“It was embarrassing,” the second former staffer said. “It was the ultimate of embarrassment.”
He described Court as “a very aggressive, in-your-face, matter-of-fact” coach who “would use any language he deemed appropriate to get a response or move your needle.”
“He’s just a ball of testosterone all the time,” one current player said. “He’s really in your face. He’ll call you [expletives], he’ll challenge you in the weight room. He’ll put more weight on the bar than you can do, ever done in your life, and expect you to do it multiple times. He’ll single people out he doesn’t like, which is a common practice here. Guys are run off. They’ll have them do specific finishes at the end and do harder workouts or more workouts just to make their lives miserable here. He’s kind of Durkin’s tool to accomplish that. He’s the guy people hate, and that way Durkin doesn’t have to take the blow for it. Guys can’t stand Coach Court.”
Jones said he witnessed several “rants and outbursts” from Court.
“They did go by the philosophy of balls to the wall,” Jones said. “Push to the extreme? That was an everyday thing. I’ve seen him get physical with guys sometimes, throw objects at guys sometimes, small weights, anything he had in his hand at the time. I don’t think he was trying to intentionally hit them, but I know for a fact he purposely threw them in their direction.”
Another former player alleged the staff made an injured player do a tug-of-war competition against the whole defensive back unit.
There’s more at the ESPN link about the program itself and the circumstances that led to McNair’s death, which is currently being investigated by an outside investigator hired by the school and, presumably, by law enforcement as well. There was a time, of course, when such treatment of players at the professional, college, or even the high school, level was not only not unusual but also pretty much par for the course. Head coaches and their assistants were given wide latitude in how they treated players, especially if they kept winning games and earning money for the institution in question, and much of it was seen as part and parcel of the testosterone-fueled environment that surrounds male sports in general. That era has passed, though, due in no small part to outside legal action, previous instances where players ended up being injured or even dying due to action or inaction on the part of the coaching staff, and the fact that we live in a far more litigious society that we used to be, it is fairly clear that treating players like this simply isn’t acceptable anymore.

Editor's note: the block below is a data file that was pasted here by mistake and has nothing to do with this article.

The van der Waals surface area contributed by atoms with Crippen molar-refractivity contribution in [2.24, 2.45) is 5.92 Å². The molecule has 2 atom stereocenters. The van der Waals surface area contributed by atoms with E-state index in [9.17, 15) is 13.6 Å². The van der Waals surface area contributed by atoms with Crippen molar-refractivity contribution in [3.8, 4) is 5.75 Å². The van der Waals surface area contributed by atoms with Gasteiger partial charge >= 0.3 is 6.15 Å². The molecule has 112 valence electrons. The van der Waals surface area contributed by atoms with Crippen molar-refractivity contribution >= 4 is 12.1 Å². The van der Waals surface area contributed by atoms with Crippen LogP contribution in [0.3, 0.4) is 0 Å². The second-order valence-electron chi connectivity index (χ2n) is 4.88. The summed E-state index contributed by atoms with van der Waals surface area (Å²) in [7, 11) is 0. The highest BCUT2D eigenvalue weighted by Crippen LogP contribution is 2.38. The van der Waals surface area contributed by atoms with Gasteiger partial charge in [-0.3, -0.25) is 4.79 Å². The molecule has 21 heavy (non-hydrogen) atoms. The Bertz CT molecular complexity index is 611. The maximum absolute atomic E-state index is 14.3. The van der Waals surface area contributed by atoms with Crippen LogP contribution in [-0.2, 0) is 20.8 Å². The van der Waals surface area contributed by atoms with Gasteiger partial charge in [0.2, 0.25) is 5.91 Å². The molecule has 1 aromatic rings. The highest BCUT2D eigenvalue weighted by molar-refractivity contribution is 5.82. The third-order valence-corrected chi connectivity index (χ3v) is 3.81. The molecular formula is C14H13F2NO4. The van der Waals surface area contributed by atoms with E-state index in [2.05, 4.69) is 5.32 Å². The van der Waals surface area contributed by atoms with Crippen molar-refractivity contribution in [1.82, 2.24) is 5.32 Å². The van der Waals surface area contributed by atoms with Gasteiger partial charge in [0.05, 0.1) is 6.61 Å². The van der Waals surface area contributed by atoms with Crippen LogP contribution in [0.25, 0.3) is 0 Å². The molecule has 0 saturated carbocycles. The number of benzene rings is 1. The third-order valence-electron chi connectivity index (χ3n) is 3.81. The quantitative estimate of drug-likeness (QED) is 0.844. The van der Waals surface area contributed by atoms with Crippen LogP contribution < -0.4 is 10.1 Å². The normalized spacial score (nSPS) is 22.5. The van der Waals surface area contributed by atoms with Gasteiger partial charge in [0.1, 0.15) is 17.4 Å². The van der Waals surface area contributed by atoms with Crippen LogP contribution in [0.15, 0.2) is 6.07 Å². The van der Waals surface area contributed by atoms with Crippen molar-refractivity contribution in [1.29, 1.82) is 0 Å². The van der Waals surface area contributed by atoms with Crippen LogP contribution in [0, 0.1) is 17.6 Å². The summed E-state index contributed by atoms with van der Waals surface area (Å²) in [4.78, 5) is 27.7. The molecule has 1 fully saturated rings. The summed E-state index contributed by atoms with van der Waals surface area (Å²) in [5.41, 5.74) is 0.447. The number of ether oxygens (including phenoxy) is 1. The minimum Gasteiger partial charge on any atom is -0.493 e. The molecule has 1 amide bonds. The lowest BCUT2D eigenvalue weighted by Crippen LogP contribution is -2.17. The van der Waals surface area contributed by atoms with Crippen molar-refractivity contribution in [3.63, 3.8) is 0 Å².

Durkin isn’t the only college athletic program under investigation. Earlier this month, Ohio State placed Urban Meyer on paid administrative leave amid reports that he did not properly handle reports about domestic abuse charges against an Assistant Coach, something that Meyer has reportedly disputed. That matter remains under investigation and it is unclear if it will be resolved in time for the start of the season in September, but as things stand right now it seems likely that Meyer will walk away with, at most, a suspension for a handful of games rather than dismissal. In addition to the Meyer matter, of course, Ohio State is also dealing with a scandal involving sexual abuse at its wrestling program ten years ago that has swept Congressman Jim Jordan into the controversy amid charges that he failed to report incidents of abuse that he was, or should have been, aware of during the time he was a coach for the program. Up in Lansing, Michigan, Michigan State University is dealing with allegations that involve Larry Nassar, the former team doctor for USA Gymnastics who was sentenced to what effectively amounts to life in prison after more than 100 female gymnasts, including many Olympians, came forward to describe years of sexual abuse. Nassar also served as a team physician at Michigan State and there have been reports of sexual abuse of players in that program as well. Finally, the University of Southern California finds itself the subject of numerous lawsuits related to claims of sexual abuse by a university gynecologist, although this case deal with the health program for the entire university rather than just the athletic program. This, no doubt, just the tip of the iceberg.